Remember: No legit company would ask you for money before you even earned it.
It just doesn't make sense. It is not logical to ask for money from someone looking for money. Most such companies try to get you to pay them, and when it comes to their turn, they will never live up to what they promised. They would either disappear or send you some documents that are just informational and don't solve your problem of finding a job in any way.

Finding a job requires an investment. There is no doubt about it. You must invest in your knowledge, qualifications, communication skills, productivity, and work efficiency. But there are better approaches to landing a job than paying money immediately.

Earnings are unjustified and huge

I have come across websites that offer payment for completing mini-tasks. This is a standard way of providing jobs for freelancers. The difference between a scammer and a legit website might be the payment remuneration. An example of this scheme:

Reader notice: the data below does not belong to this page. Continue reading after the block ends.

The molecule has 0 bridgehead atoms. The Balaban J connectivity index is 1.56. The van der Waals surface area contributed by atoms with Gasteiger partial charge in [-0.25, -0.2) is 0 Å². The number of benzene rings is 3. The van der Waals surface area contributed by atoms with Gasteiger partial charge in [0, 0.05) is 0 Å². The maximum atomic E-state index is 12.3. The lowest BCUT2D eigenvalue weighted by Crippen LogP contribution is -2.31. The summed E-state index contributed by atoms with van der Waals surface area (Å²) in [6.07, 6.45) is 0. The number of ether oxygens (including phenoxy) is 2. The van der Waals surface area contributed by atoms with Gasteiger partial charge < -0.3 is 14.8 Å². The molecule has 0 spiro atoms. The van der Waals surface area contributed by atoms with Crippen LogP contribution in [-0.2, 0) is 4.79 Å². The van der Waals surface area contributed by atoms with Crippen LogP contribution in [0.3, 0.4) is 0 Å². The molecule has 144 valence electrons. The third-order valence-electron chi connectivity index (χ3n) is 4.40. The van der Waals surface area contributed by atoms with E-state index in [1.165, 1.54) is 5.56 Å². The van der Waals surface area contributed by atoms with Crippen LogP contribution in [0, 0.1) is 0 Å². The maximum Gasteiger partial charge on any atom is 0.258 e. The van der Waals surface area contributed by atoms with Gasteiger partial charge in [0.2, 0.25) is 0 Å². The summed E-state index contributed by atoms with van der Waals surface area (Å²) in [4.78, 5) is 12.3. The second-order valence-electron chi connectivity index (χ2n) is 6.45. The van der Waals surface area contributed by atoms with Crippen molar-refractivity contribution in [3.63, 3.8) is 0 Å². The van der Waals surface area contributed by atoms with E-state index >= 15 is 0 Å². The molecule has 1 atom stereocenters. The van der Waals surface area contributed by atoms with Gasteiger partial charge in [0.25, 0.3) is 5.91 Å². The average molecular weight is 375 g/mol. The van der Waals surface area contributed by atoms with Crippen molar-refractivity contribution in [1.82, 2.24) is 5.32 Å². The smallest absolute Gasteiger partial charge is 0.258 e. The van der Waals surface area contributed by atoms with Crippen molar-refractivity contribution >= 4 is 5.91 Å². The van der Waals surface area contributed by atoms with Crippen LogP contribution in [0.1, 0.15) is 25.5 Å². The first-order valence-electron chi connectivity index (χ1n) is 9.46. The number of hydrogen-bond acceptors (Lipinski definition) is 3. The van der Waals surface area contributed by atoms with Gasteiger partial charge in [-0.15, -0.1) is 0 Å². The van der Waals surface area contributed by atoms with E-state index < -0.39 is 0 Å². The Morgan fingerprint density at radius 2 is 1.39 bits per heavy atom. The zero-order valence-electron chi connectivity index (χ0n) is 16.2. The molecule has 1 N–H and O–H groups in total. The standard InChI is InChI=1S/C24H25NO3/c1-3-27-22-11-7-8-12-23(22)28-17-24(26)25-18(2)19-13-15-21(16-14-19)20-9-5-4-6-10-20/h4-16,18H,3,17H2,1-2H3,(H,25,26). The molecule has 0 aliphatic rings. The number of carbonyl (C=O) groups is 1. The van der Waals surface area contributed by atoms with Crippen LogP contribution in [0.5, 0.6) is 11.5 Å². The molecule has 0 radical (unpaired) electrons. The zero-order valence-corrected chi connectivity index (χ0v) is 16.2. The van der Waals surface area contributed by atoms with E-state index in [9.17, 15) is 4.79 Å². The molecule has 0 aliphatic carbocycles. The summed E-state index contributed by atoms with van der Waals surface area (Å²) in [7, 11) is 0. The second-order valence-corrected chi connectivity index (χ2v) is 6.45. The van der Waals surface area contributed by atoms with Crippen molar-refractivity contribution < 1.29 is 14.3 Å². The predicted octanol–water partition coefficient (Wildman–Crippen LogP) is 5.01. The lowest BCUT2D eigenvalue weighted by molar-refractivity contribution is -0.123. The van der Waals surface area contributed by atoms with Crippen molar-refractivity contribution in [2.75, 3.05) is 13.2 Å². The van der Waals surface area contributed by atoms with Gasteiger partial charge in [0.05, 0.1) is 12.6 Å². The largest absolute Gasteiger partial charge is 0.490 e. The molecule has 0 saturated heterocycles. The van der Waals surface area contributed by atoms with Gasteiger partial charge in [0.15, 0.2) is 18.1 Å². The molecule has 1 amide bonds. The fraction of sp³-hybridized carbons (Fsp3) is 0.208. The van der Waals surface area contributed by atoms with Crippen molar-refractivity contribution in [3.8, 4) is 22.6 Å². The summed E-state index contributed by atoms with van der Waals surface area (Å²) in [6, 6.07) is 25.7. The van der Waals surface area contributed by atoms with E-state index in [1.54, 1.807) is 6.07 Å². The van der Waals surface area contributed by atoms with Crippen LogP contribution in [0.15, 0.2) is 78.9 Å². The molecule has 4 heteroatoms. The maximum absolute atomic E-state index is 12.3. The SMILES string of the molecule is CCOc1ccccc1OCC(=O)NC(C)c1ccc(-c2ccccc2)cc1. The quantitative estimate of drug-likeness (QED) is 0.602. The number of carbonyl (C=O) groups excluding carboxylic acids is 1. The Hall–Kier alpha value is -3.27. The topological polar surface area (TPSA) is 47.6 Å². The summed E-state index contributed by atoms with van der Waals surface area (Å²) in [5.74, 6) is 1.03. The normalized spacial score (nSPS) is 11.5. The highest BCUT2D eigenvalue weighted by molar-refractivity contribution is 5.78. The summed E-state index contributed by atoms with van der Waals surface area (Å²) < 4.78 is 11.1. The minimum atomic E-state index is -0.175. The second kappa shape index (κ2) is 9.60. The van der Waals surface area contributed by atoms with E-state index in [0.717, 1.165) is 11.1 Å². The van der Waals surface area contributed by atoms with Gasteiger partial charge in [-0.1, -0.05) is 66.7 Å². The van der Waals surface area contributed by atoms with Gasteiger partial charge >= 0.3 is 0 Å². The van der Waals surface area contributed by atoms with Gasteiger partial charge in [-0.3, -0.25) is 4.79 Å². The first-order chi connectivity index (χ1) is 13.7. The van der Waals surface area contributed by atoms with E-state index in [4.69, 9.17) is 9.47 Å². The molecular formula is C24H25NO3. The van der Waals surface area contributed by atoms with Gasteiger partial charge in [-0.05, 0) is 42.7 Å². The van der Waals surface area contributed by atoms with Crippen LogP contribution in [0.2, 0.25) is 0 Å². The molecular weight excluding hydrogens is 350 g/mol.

Most reliable and trustworthy websites provide $0.25 - $0.50 per simple task consisting of a few clicks, checking some information, etc. If a company claims they pay $1 - $2 for a similar job, accumulating in your account, it raises many questions. A math calculation reveals this is four times more. But why?

Another red flag for this exact situation is the minimum withdrawal amount. If it is too high, this can mean only one thing. They want you to stay engaged with them for as long as possible before you realize they will not pay. Indeed, it is tempting to watch your money grow with little effort, but if you find out this website didn't pay anybody, draw the conclusions yourself.

best tips and practices on how to avoid online scam jobs a person looking weird and holding a red sign with the text scam


  1. Thank you! This will be really helpful for applying for remote job